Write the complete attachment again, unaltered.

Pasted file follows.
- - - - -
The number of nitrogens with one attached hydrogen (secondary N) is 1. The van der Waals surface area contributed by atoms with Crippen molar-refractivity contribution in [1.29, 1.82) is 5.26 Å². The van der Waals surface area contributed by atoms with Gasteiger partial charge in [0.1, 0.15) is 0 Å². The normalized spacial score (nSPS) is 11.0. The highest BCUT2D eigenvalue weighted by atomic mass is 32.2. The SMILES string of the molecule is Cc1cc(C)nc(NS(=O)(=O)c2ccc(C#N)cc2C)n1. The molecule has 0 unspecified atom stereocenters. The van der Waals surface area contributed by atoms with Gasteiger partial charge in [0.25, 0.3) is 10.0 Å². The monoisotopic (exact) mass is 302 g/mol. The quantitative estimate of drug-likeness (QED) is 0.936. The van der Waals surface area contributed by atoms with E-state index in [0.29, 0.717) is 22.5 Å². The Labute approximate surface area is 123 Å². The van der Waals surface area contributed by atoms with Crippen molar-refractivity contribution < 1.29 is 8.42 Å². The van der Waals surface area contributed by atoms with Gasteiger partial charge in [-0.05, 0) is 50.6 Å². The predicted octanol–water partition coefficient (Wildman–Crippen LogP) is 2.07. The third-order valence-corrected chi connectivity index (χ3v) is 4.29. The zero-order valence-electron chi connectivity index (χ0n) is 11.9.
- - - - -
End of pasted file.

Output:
The number of nitrogens with one attached hydrogen (secondary N) is 1. The van der Waals surface area contributed by atoms with Crippen molar-refractivity contribution in [1.29, 1.82) is 5.26 Å². The van der Waals surface area contributed by atoms with Gasteiger partial charge in [0.1, 0.15) is 0 Å². The normalized spacial score (nSPS) is 11.0. The highest BCUT2D eigenvalue weighted by atomic mass is 32.2. The SMILES string of the molecule is Cc1cc(C)nc(NS(=O)(=O)c2ccc(C#N)cc2C)n1. The molecule has 0 unspecified atom stereocenters. The van der Waals surface area contributed by atoms with Gasteiger partial charge in [0.25, 0.3) is 10.0 Å². The monoisotopic (exact) mass is 302 g/mol. The quantitative estimate of drug-likeness (QED) is 0.936. The van der Waals surface area contributed by atoms with E-state index in [0.29, 0.717) is 22.5 Å². The Labute approximate surface area is 123 Å². The van der Waals surface area contributed by atoms with Crippen molar-refractivity contribution < 1.29 is 8.42 Å². The van der Waals surface area contributed by atoms with Gasteiger partial charge in [-0.05, 0) is 50.6 Å². The predicted octanol–water partition coefficient (Wildman–Crippen LogP) is 2.07. The third-order valence-corrected chi connectivity index (χ3v) is 4.29. The zero-order valence-electron chi connectivity index (χ0n) is 11.9.